Legal and Legislative Affairs Division
11 February 2009
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In the summer of 2008, Canada established the Indian Residential Schools Truth and Reconciliation Commission (the Commission), which began its work to fulfill a five-year mandate reviewing the history of Canada’s Indian Residential Schools. Many Canadians view the creation of the Commission as a historic measure: historic not only in its content, but also in that many Canadians are hoping the Commission will mark a turning point in the relations between the Canadian government and Aboriginal peoples.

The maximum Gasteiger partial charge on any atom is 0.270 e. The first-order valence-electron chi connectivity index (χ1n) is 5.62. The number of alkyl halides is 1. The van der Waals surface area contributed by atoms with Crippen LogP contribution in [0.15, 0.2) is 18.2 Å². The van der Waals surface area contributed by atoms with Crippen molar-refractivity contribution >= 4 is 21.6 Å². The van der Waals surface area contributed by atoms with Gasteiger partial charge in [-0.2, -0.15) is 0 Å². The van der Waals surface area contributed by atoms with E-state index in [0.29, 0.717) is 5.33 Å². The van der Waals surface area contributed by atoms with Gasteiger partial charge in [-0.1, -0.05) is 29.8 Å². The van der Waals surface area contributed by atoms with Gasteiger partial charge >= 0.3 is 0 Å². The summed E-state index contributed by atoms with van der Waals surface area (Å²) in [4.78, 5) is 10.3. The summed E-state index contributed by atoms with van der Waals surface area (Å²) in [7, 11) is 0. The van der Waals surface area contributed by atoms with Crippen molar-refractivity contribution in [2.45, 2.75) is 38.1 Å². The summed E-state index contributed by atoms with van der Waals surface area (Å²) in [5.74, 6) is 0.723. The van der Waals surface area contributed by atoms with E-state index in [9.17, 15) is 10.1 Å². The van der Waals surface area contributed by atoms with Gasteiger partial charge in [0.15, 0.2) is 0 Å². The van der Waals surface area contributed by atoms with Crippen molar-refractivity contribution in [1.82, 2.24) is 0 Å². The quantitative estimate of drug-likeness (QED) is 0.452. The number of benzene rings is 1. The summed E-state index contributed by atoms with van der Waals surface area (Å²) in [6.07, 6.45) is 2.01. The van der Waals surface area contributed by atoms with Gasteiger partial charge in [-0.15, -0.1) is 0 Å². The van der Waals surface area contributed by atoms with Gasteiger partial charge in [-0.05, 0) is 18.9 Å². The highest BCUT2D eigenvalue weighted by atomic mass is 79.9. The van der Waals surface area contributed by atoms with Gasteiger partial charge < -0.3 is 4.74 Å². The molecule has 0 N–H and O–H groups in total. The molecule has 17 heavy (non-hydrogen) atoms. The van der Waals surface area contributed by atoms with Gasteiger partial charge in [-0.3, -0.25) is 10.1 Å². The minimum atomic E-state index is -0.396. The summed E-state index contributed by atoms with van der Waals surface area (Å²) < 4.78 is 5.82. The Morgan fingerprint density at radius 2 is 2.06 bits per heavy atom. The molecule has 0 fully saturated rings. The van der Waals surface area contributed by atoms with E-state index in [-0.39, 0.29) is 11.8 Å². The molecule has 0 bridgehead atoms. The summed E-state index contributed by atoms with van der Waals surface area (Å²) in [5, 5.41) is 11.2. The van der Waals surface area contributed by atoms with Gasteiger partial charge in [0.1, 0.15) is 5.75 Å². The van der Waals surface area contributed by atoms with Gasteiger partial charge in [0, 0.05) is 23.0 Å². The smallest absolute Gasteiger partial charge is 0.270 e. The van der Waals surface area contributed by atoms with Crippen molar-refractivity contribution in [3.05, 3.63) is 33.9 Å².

The Indian Residential Schools educational system was a cooperative effort between the Canadian government and Christian church organizations that saw perhaps more than 150,000 Aboriginal children taken to boarding schools, miles away from their families, to be “civilized,” educated, and converted to Christianity. Though the system formally ended in 1969, several government-run schools remained open until as late as the 1990s. An estimated 70,000–80,000 First Nations, Inuit and Métis residential schools survivors are alive in Canada today. (1) Many stories of mistreatment at residential schools have been and continue to be told in public by these survivors. They depict incidents of sexual, physical and emotional abuse at the hands of the teachers and administrators who were responsible for their care, as well as from their fellow students. As awareness of the harms of the Indian Residential Schools system has grown over the last two decades, survivors have sought justice and reparations from the government and the churches that ran the schools. The Commission forms part of the government’s response to promote healing and reconciliation. In a formal apology given on behalf of the Government of Canada to the Indian Residential Schools survivors on 11 June 2008, Prime Minister Stephen Harper referred to the Commission as a “unique opportunity to educate all Canadians on the Indian Residential Schools system” and “a positive step in forging a new relationship between Aboriginal peoples and other Canadians.” (2)